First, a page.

Organic Farmers Face Climate Dangers with Regenerative Solutions

Amherst, MA - This August the Northeast Organic Farming Association (NOFA) Summer Conference explores how organic farming can help address the climate crisis. The Conference will feature an eight-part "Soil Carbon and Climate" workshop track, detailing farming methods for vegetables, fruits, nuts, forage, and feed that provide a resilient food source while returning carbon molecules from the atmosphere to the soil. The event takes place from August 8-10 at UMass Amherst.

A recent widely publicized report authored by the group Risky Business, including former New York City Mayor Michael Bloomberg, predicts that in the 21st century, absent agricultural adaptation, extreme heat brought on by global climate disruption will reduce crop yields in some states by 50% to 70%.

Track presenters point out that agriculture not only faces massive risks due to climate change, but also, that when soils are managed properly, agriculture can help reduce atmospheric carbon concentrations and thereby mitigate climate disruption.

"The Soil Carbon and Climate track represents a growing awareness of biology in the mitigation of global warming," said presenter Seth Itzkan, who works with the Africa Center for Holistic Management in Zimbabwe. The group works to restore degraded land through grazing methods that regenerate soils. "Our climate problem isn't just about emissions. It's also about the earth's capacity to absorb atmospheric carbon, and the safest and largest reservoir for carbon pollution is in new soil formations."

Other organic farming researchers agree. A report, titled "Regenerative Organic Agriculture and Climate Change," released in April from the Rodale Institute, claims: "We could sequester more than 100% of current annual CO2 emissions with a switch to widely available and inexpensive organic management practices, which we term 'regenerative organic agriculture'."

In another study, a research scientist at the University of Texas, Richard Teague, demonstrated that land grazed for ecological goals - with many paddocks and short duration "timed" grazing - had approximately 30 tons of carbon more per hectare than comparable neighboring land that had been grazed conventionally.

"For thousands of years we've been managing livestock in ways that degrade grasslands and cause soil carbon to escape into the atmosphere," said Itzkan. "We now know the opposite is also possible. If managed appropriately, livestock can be part of the healing process - simultaneously replenishing grasslands and feeding people."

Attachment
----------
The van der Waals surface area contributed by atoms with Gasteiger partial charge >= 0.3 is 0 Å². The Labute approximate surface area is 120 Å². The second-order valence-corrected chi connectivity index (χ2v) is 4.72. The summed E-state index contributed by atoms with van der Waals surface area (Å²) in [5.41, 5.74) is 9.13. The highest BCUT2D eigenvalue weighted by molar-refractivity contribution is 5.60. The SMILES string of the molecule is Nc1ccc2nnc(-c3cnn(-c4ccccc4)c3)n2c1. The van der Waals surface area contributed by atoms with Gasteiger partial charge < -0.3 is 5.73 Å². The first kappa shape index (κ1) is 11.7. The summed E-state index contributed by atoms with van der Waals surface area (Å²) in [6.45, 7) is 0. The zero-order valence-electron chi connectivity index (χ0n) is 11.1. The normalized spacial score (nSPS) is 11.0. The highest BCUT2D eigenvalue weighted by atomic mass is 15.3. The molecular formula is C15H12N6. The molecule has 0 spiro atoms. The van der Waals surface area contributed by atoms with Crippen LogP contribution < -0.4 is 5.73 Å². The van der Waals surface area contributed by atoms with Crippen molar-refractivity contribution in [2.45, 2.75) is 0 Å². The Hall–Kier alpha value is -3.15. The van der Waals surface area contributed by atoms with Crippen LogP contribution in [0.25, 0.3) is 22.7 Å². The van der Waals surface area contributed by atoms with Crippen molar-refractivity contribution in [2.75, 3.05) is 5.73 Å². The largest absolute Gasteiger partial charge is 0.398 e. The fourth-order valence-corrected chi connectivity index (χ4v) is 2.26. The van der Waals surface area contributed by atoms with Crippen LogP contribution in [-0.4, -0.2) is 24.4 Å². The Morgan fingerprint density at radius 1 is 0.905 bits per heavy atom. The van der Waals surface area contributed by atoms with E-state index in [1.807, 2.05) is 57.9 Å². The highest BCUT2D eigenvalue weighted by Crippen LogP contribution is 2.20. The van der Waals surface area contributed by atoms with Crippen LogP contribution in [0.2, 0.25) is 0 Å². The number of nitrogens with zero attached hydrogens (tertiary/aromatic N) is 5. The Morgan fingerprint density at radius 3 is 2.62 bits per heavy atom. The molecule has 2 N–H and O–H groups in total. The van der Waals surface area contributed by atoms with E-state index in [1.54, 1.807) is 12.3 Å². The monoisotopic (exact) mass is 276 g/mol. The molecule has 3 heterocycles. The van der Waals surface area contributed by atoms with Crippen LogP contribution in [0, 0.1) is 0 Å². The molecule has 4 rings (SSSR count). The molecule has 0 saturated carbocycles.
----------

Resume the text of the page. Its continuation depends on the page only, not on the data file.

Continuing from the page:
According to the presenters, when soil carbon levels increase, neighboring communities also enjoy ecological benefits. "Through regenerative farming, we're not just growing good food, we're also growing clean water and reducing flood risks - providing real economic value for downstream neighbors," said Abe Collins, a consultant and lecturer based in Winooski, VT.

"Soil organic matter is key to water cycling," said Collins, "because it provides the raw material for the glues that bind mineral and organic components into soil aggregates. Increases in soil organic matter raise the amount of water soil can hold, leading to reduced flooding, improved water quality, increased biodiversity habitat, and greater productivity in times of drought."

"Presenting this group of leading thinkers and practitioners of regenerative farming is one of the ways we're marking the 40th anniversary of our conference," said Ben Grosscup, NOFA Summer Conference Coordinator. "Since 1975 NOFA has been on the cutting edge, presenting practical skills for organic food production and land management. This track demonstrates how these agricultural practices address today's concerns over food, ecology, and the climate."

Topics covered in the "Soil Carbon and Climate" track include:

  1. "Permaculture principles to regenerate soils and stabilize the climate" (Connor Stedman, Saturday, 8:00 AM)
  2. "Increasing soil biodiversity in New England soils" (Jim Laurie, Saturday, 10:00 AM)
  3. "Building soil carbon by grazing ruminants according to how they evolved in grasslands" (Seth Itzkan, Saturday, 1:00 PM)
  4. "Measurement tools to monitor the capacity of soil to hold carbon" (Peter Donovan, Saturday, 3:00 PM)
  5. "Building soil carbon by grazing animals over cover cropped fields" (Ridge Shinn, Sunday, 8:00 AM)
  6. "Addressing flood risks and water pollution by building carbon in agricultural soils" (Abe Collins, Sunday, 10:00 AM)
  7. Growing nuts trees in the Northeast as a carbon-negative crop" (Keith Morris, Sunday, 1:00 PM)
  8. "Building stable soil humus through integrated practices of biological soil management" (Dan Kittredge, Sunday, 3:00 PM)

Read the full descriptions of the Soil Carbon and Climate Track.

The Northeast Organic Farming Association Summer Conference is an annual event, sponsored by NOFA/Mass on behalf of the seven-state NOFA organization, which brings together some of the brightest growers, thinkers, and activists in the organic movement. The weekend-long event features 150 captivating workshops, pre-conferences, activities for youth, farm tours, music and dance, affordable housing options, and organic meals.

 

FOR MORE INFORMATION on the Northeast Organic Farming Association Summer Conference visit www.nofasummerconference.org or contact NOFA/Mass Public Relations Director, Nicole Belanger at nicole@nofamass.org or 508-450-2441.